Some years ago, Greg Boardman heard from someone in Connecticut who wanted to talk about Boardman’s first band.
“Man, you got a following down here like you wouldn’t believe!” the caller told Boardman, a member of Bates’ applied music faculty and a folk musician well-known in Maine. “You’ve got a cult following down here!”
If “cult following” was an exaggeration, the call does illustrate the depth of Boardman’s roots in music. The caller was letting him know that Boardman’s first career recording, a single by his band the Rogues, would be included on a CD compilation of New England garage bands.
That single, comprising the Boardman compositions “Next Guy” and “Faces on the Wall,” was released in 1965. (The compilation, an expanded edition of a 1983 LP, is titled New England Teen Scene.)
Fifty-two years, a dozen recordings, and countless performances later, Boardman is back on vinyl. He has just released La frontière est morte — Songs with and without words, an LP of original songs and instrumental music, along with a couple of choice cover versions. (Two cuts, “One Soul at a Time” and “The Scapegoat (is innocent)” are posted at Boardman’s Soundcloud site.)
Boardman sings and plays guitar, fiddle, and other strings on the LP. His accompanists include sons Ethan and Aidan; a Bates singing ensemble, the Gospelaires; and multi-instrumentalist Julia Plumb ’05.
Boardman will be accompanied by Plumb and cellist Daniel Hawkins for a record-release concert at 7:30 p.m. Friday, Aug. 4 at Lewiston’s Trinity Church.
In addition to teaching at Bates and making his own music, Boardman teaches strings full time in the Lewiston public schools and is the founder of, and a faculty member at, the Maine Fiddle Camp, in Montville. We talked with him about his return to vinyl, the simple power of a Hank Williams song, and the deeper meaning of scapegoating.
La frontière est morte is a thoughtful, even elegiac record. Does it speak to particular things that were happening in your life?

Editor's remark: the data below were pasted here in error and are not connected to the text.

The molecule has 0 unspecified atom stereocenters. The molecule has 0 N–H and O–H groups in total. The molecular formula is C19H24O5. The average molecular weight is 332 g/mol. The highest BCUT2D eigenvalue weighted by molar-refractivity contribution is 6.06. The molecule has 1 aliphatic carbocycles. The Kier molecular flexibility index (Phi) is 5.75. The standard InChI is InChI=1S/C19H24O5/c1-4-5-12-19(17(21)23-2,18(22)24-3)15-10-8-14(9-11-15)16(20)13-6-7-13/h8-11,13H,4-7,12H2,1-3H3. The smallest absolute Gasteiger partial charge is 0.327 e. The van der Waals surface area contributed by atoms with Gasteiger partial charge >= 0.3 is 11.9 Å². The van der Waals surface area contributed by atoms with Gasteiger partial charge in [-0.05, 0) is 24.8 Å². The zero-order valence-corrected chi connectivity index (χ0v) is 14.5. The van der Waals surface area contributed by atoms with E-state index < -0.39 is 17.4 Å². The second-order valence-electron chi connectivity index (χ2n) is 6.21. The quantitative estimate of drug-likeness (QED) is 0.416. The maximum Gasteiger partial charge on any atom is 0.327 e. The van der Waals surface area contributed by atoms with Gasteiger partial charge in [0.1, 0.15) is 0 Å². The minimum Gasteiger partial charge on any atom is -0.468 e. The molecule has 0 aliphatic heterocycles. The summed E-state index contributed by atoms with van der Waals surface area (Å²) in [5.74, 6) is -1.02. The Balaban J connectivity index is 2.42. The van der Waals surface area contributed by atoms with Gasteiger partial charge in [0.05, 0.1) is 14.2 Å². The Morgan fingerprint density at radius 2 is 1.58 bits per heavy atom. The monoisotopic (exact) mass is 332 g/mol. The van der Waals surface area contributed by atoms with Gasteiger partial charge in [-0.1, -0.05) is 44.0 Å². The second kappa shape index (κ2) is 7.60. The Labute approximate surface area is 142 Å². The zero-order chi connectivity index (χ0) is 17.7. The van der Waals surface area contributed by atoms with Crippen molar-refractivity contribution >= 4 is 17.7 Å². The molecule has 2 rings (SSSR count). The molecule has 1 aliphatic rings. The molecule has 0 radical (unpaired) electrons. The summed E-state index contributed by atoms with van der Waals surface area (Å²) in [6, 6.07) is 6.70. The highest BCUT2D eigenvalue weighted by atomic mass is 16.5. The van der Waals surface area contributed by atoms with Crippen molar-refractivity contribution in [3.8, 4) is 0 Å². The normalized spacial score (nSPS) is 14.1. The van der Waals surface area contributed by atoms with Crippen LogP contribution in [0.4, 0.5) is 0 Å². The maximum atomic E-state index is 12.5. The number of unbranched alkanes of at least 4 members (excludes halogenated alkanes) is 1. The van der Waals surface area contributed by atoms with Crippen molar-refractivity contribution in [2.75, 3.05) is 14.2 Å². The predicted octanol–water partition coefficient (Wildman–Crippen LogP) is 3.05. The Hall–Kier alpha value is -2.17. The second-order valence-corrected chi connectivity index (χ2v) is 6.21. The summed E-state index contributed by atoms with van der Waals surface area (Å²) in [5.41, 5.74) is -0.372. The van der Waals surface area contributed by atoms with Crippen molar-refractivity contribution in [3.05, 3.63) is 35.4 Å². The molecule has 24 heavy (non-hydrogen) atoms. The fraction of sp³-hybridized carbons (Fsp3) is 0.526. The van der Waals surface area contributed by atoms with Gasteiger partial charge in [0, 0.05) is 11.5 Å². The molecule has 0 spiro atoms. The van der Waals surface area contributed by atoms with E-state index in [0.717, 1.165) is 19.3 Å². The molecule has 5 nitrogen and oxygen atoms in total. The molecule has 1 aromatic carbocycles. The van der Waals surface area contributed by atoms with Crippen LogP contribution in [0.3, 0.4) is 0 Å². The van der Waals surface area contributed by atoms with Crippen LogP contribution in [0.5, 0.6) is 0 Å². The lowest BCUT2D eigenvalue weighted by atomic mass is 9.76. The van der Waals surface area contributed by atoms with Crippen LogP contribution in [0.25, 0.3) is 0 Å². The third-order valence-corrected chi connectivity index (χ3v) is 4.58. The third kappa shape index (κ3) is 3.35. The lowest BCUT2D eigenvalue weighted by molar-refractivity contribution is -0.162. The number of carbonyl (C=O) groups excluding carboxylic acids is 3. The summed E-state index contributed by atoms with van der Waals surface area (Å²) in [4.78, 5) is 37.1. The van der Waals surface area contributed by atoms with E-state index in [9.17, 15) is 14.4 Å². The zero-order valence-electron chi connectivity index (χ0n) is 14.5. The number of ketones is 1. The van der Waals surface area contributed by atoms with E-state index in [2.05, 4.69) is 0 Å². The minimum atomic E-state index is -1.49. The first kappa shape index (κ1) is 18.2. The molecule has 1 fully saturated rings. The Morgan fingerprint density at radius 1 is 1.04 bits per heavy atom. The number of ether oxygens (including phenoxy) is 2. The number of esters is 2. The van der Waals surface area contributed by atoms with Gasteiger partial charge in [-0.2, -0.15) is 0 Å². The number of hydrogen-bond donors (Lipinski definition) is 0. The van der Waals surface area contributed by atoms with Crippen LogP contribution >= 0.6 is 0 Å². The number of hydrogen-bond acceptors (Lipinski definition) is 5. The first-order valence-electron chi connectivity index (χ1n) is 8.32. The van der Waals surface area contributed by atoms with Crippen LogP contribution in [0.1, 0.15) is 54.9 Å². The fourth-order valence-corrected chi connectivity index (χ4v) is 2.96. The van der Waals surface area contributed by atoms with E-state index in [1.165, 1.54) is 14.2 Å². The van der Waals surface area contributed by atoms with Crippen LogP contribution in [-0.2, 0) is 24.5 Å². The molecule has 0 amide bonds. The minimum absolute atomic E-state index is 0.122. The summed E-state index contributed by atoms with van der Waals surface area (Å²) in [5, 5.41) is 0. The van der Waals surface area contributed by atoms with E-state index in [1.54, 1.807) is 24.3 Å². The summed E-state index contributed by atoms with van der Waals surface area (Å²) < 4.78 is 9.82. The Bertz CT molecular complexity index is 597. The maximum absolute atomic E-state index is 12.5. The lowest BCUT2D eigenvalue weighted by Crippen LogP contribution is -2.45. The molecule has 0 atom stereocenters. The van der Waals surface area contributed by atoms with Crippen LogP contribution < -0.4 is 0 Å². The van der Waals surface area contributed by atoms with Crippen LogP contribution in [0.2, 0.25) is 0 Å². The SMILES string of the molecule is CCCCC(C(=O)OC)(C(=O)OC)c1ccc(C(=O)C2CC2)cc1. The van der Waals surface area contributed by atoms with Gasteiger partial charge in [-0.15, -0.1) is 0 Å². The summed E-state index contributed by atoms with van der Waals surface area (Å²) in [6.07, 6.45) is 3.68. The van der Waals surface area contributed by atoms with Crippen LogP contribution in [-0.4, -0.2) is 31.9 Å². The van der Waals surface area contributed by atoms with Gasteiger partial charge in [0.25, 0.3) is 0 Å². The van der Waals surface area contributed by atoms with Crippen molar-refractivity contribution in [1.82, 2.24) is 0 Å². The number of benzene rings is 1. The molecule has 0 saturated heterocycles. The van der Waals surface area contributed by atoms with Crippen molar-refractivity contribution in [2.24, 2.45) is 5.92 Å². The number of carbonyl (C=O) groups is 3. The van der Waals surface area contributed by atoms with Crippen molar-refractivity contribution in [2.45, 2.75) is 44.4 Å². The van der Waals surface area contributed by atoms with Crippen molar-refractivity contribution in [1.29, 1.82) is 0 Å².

The songs all come out of very personal experiences and reactions to them, just processing. “One Soul at a Time,” which I recorded with the Gospelaires, was actually written way back in 2002 — a reaction to the 9/11 horror, and, you know, the “OK, what do we do with this?” kind of thing.
That’s the oldest song on there, but everything else is pretty up to date. Just where I’m at in my life, reacting to the world, coming to grips with the violent nature of human beings, and learning more and more about it. While I remain a glass-half-full kind of guy, and someone who clings to the promise of scriptural prophecy, the music also illuminates the state that we’re in as a species.
Greg Boardman performs “The Scapegoat (is innocent)”:
One of the instrumentals, and kind of an epic, is “The Scapegoat (is innocent).” Is that related to the so-called scapegoat mechanism, where social tensions are relieved by the creation and destruction of an innocent martyr — Christ being the obvious example?
I’ve been totally blown away by the writing of a French thinker named René Girard, who died a couple years ago. He talks about how, with scapegoating, we don’t even realize we’re doing it … and puts forth the idea that we have a chance to stop and think about, and understand, exactly what we’re doing in creating mobs and finding scapegoats, and finding solace in the elimination of the scapegoat.
It’s always nice to encounter a Hank Williams song.
“Lost on the River” is a fairly obscure Hank Williams song, and I’ve always loved it — its simple words and melody. There’s just no defense, it’s right there. And it has to do with that general “lost-ness” that I feel and that’s happening in the world. At least the river is still moving, you know? And we’re floating on it. That’s where the hope is.
And the album art shows people in a boat.
That’s from an installation my sister did at the University of Indiana. [Deborah Boardman, who died in 2015, created The Flux of Matter, a multimedia installation exploring the cultures of Native Americans in Indiana.] She represents all these different ethnic groups in the boat, floating on the water at night, and it seems very thematic to me and reflected in the music.
Where does La frontière et morte in the album title come from?
It’s a phrase from the other cover version on the album, “Je viens d’écrire une letter,” by Gilles Vigneault. It’s basically a letter from a father to a son, a sendoff to the son. In the context of the song, “the frontier is dead” is an encouragement to the son to pay no mind, but to search out the fullness of being.
But there’s so much going on in the world today around borders, migrants, and refugees, and that’s one of the more interesting conversations going on. So in many ways the border is dead, but on the other hand, no, not yet.
Why a vinyl record?
One reason is the artwork. I felt very strongly about it because it’s my sister’s painting and it looks so much better on a vinyl LP cover than on a little CD.
Also, I’ve been enjoying the vinyl listening experience. To me, vinyl captures more of the room that the music was made in. And vinyl is conducive to a generally warmer sound than digital, which can sound very clinical.
When I listen to digitally recorded music, it’s like I’m listening to the production more than the music, if that makes any sense. Just the way it sounds and not what it is that’s sounding. But maybe that’s because I’m listening for what’s sounding anyway, as a musician who’s made a few recordings.